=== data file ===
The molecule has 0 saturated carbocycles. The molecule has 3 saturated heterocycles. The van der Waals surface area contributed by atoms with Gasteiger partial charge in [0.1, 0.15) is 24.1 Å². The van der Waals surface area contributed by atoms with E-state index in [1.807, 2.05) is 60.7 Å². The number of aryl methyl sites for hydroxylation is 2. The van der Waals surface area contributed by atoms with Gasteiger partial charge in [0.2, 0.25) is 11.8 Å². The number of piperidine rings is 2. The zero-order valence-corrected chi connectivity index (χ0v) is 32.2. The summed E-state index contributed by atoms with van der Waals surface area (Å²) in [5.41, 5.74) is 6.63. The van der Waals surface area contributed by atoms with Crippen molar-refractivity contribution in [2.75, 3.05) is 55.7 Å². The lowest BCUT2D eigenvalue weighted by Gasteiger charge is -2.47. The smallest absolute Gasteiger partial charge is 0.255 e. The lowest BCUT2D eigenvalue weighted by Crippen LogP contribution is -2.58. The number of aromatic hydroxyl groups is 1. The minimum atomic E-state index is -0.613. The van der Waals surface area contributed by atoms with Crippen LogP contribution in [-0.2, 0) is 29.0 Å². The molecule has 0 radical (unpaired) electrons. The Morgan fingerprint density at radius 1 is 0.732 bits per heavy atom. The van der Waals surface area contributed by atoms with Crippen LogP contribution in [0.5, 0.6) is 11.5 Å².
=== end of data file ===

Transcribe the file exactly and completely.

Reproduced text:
The molecule has 0 saturated carbocycles. The molecule has 3 saturated heterocycles. The van der Waals surface area contributed by atoms with Gasteiger partial charge in [0.1, 0.15) is 24.1 Å². The van der Waals surface area contributed by atoms with E-state index in [1.807, 2.05) is 60.7 Å². The number of aryl methyl sites for hydroxylation is 2. The van der Waals surface area contributed by atoms with Gasteiger partial charge in [0.2, 0.25) is 11.8 Å². The number of piperidine rings is 2. The zero-order valence-corrected chi connectivity index (χ0v) is 32.2. The summed E-state index contributed by atoms with van der Waals surface area (Å²) in [5.41, 5.74) is 6.63. The van der Waals surface area contributed by atoms with Crippen molar-refractivity contribution in [2.75, 3.05) is 55.7 Å². The lowest BCUT2D eigenvalue weighted by Gasteiger charge is -2.47. The smallest absolute Gasteiger partial charge is 0.255 e. The lowest BCUT2D eigenvalue weighted by Crippen LogP contribution is -2.58. The number of aromatic hydroxyl groups is 1. The minimum atomic E-state index is -0.613. The van der Waals surface area contributed by atoms with Crippen LogP contribution in [-0.2, 0) is 29.0 Å². The molecule has 0 radical (unpaired) electrons. The Morgan fingerprint density at radius 1 is 0.732 bits per heavy atom. The van der Waals surface area contributed by atoms with Crippen LogP contribution in [0.5, 0.6) is 11.5 Å².